via eudestblr:

Joseph Pine explains that people don’t want goods and services anymore. Customers want experiences, real ones. Product managers and designers should listen to him.

"Therefore, “understanding what people think they want and then translating the value of Slack into their terms” is something we all work on. It is the sum of the exercise of all our crafts. We do it with copy accompanying signup forms, with fast-loading pages, with good welcome emails, with comprehensive and accurate search, with purposeful loading screens, and with thoughtfully implemented and well-functioning features of all kinds."

UX Defined in Acronyms

UX : User Experience
= how the user thinks and feels

UCD : User Centered Design
= how an interface answers the
needs of users

IA : Information Architecture
= how the system is organized

UI : User Interface Design
= how the content is organized

IxD : Interaction Experience Design
= how the user and device act and react with each other

E-Commerce Navigation: Show Sibling Categories for Easy Scope Adjustment - Articles - Baymard Institute »

"It’s important to note that the purpose of displaying sibling categories on category pages next to the product list isn’t just to save the user a couple of clicks (going back up the hierarchy to the parent category and then selecting one of the other sub-categories). Their permanent presence provides the user with essential information scent."

UX Panel - iRetail World Asia 2013

I had the privilege to be part of the UX panel for iRetail World Asia 2013 alongside Sean Seah (MD of Groupon Travel Asia Pacific) and Marco Ryan (MD of Accenture Interactive ASEAN, Accenture). It was a fruitful session and serve as a good reminder that we have lots to strive for. Here are my responses, more or less, to some questions directed towards me.

What exactly is UX?
There’s a bunch of definition out there but if I can sum it up, through my experience both as a practitioner and manager, user experience at the very core is a process. A process of discovery, vision setting, strategy, planning, execution, measurement and iteration.

What do we mean when we say that we would like to focus on user experience?
The common understanding when it comes to UX, especially in the digital space, is the focus on visual and interaction design. You have your UI, usability, journey map and so on. Though that is generally correct, more often than not we misses the cradle point that guides us through that process. One needs to focus not just on tasks (features, products) but more so on the experience, and by that I mean a deep understanding of people, their activities and the context of those activities. It’s a progression on just being functional, reliable, usable and convenient but ultimately towards being pleasurable and meaningful. So, the question really is, how is our product pleasurable and meaningful today?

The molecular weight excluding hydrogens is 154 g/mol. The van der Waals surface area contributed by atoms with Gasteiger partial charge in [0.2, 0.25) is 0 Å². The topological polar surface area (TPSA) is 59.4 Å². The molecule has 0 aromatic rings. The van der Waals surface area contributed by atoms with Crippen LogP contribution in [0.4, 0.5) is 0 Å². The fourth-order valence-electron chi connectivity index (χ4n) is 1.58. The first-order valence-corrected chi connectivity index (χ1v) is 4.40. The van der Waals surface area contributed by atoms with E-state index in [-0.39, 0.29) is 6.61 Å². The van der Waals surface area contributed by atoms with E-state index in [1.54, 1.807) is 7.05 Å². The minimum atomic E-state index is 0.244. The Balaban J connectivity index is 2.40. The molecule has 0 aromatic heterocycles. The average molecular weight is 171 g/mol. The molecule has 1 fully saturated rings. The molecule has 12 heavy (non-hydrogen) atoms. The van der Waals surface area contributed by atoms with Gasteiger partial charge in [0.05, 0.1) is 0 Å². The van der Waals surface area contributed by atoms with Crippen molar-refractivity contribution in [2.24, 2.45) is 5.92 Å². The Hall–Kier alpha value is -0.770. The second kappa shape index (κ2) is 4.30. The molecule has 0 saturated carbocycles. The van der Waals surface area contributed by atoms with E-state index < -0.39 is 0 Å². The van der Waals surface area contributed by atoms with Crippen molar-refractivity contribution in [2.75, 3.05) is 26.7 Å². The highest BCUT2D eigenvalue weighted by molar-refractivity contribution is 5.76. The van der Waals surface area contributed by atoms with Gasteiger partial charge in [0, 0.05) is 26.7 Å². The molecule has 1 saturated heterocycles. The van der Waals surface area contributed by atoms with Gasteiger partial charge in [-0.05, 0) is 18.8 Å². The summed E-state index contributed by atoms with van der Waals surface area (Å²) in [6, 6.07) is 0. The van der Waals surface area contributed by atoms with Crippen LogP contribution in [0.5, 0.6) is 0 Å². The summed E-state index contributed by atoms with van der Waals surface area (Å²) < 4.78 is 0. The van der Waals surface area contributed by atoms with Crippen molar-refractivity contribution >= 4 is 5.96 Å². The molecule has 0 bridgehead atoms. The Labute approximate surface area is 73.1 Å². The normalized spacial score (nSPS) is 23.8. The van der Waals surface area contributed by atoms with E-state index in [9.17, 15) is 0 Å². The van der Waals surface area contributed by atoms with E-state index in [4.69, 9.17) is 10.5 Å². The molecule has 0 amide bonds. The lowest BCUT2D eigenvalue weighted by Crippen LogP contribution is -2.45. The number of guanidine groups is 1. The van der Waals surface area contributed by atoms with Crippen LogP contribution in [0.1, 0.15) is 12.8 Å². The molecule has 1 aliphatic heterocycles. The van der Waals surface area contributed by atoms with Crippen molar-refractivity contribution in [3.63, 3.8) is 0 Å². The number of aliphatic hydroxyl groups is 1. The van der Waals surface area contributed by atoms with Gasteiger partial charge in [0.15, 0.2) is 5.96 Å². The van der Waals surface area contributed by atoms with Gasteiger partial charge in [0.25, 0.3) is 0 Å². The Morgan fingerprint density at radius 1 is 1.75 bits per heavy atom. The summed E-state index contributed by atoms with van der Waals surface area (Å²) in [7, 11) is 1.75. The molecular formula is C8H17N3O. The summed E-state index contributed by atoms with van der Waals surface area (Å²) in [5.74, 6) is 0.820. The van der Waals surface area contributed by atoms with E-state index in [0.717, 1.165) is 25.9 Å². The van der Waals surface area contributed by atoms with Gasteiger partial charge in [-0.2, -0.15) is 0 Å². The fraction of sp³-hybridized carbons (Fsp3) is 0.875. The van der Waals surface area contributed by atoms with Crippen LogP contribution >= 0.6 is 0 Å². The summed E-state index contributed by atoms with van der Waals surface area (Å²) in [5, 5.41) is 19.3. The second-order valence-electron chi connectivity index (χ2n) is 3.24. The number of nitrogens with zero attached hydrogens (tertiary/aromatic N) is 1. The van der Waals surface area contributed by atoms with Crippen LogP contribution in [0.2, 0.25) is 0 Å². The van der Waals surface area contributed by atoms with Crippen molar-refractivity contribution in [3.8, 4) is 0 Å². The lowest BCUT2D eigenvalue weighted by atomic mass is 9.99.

How do you determine whether people will buy your product/use your feature before you built it?
Short answer to this is validate early, validate often. One of the main core competencies of an awesome UX designer is the obsession of validating hypotheses. Instead of thinking of a product as a series of features to be built, we need to look at them as a set of hypotheses to be validated. In other words, we don’t assume that we know what user wants. It’s not about fulfilling the product owner’s vision.

How to discern the difference between necessary features and nice-to-haves?
Over at RedMart, we try to use a simple model called Kano to distinguish between basic and differentiating features. It’s a simple two-axis grid, comparing product investment with customer satisfaction. In the model, we see 3 types of features; Basic Expectations (high investment, low customer satisfaction), Satisfiers (so-so investment, so-so satisfaction) and Delighters (low investment, high satisfaction).
Delighters are what we are seeking for and we strive to identify features that the market misses on all of these fronts. An example would be speed. We take seriously how fast our customers are able to browse our site.
How GitHub Uses "Deprivation Testing" To Hone Product Design »

via studyteam:

UX Archive: awesome site with a library of user flows for different use cases 

This came a little late but farewell Bill. You have been a tremendous inspiration to me as a designer.

via uxrave:

A sexy, useful interactive UX flow deliverable by @fireupman

Also see the Linowski Wireframes blog post about it.

Download the new IKEA catalogue app and scan select pages to unlock even more inspiration!

The making of JouJou, a curious boutique for toys and treats at The Grand America Hotel in Salt Lake City Utah.

Struck was delighted to rebrand The Grand America Hotel’s toy store, we completely embraced the challenge of bringing the environment to life. It’s a realm where imagination takes flight — in the playful form of fire-breathing dragons, elusive fairies, robot warriors and peculiar monsters. This haven for child-like curiosity includes a stunning new interior, a full brand identity, promotions, merchandise and packaging. Struck sourced original toys and books and filled it with lavish and rare gifts. The finished location is a magical experience for guests young and old, mixing hand-crafted installations with interactive digital canvases and delicious treats. Contributors included: Struck, Watts Architects, Plastik Banana, Chris DeMuri, The Second Artist and Chase Studio.